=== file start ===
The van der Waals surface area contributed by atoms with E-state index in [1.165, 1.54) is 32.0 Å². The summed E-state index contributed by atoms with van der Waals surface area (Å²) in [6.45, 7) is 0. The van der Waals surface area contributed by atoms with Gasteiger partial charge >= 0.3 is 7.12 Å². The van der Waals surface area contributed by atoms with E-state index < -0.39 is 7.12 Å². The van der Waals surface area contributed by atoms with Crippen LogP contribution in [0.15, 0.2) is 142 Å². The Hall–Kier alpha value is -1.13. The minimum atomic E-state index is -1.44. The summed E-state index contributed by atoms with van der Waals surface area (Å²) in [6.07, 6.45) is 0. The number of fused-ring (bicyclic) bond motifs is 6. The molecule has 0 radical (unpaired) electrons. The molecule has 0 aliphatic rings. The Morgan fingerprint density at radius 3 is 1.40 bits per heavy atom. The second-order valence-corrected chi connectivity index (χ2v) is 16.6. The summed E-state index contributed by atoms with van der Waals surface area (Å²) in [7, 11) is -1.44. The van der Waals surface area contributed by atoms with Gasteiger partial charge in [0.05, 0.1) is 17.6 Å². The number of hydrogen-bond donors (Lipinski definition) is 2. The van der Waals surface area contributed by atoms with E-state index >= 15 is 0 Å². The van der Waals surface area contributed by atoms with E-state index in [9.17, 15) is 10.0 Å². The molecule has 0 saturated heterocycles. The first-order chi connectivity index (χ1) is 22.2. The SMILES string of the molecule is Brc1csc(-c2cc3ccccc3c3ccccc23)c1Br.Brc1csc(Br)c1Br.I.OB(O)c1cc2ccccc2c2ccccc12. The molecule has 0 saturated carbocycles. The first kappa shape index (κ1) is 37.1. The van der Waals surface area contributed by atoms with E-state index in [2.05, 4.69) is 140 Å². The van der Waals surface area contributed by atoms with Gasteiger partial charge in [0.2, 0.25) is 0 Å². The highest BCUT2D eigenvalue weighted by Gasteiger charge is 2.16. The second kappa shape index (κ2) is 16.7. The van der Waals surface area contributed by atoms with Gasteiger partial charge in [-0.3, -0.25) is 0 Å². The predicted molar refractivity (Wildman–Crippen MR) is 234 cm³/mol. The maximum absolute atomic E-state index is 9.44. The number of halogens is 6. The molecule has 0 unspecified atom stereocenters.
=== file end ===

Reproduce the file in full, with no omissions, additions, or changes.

The van der Waals surface area contributed by atoms with E-state index in [1.165, 1.54) is 32.0 Å². The summed E-state index contributed by atoms with van der Waals surface area (Å²) in [6.45, 7) is 0. The van der Waals surface area contributed by atoms with Gasteiger partial charge >= 0.3 is 7.12 Å². The van der Waals surface area contributed by atoms with E-state index < -0.39 is 7.12 Å². The van der Waals surface area contributed by atoms with Crippen LogP contribution in [0.15, 0.2) is 142 Å². The Hall–Kier alpha value is -1.13. The minimum atomic E-state index is -1.44. The summed E-state index contributed by atoms with van der Waals surface area (Å²) in [6.07, 6.45) is 0. The number of fused-ring (bicyclic) bond motifs is 6. The molecule has 0 radical (unpaired) electrons. The molecule has 0 aliphatic rings. The Morgan fingerprint density at radius 3 is 1.40 bits per heavy atom. The second-order valence-corrected chi connectivity index (χ2v) is 16.6. The summed E-state index contributed by atoms with van der Waals surface area (Å²) in [7, 11) is -1.44. The van der Waals surface area contributed by atoms with Gasteiger partial charge in [0.05, 0.1) is 17.6 Å². The number of hydrogen-bond donors (Lipinski definition) is 2. The van der Waals surface area contributed by atoms with E-state index >= 15 is 0 Å². The van der Waals surface area contributed by atoms with E-state index in [9.17, 15) is 10.0 Å². The molecule has 0 saturated heterocycles. The first-order chi connectivity index (χ1) is 22.2. The SMILES string of the molecule is Brc1csc(-c2cc3ccccc3c3ccccc23)c1Br.Brc1csc(Br)c1Br.I.OB(O)c1cc2ccccc2c2ccccc12. The molecule has 0 saturated carbocycles. The first kappa shape index (κ1) is 37.1. The van der Waals surface area contributed by atoms with E-state index in [2.05, 4.69) is 140 Å². The van der Waals surface area contributed by atoms with Gasteiger partial charge in [0.2, 0.25) is 0 Å². The highest BCUT2D eigenvalue weighted by Gasteiger charge is 2.16. The second kappa shape index (κ2) is 16.7. The van der Waals surface area contributed by atoms with Gasteiger partial charge in [-0.3, -0.25) is 0 Å². The predicted molar refractivity (Wildman–Crippen MR) is 234 cm³/mol. The maximum absolute atomic E-state index is 9.44. The number of halogens is 6. The molecule has 0 unspecified atom stereocenters.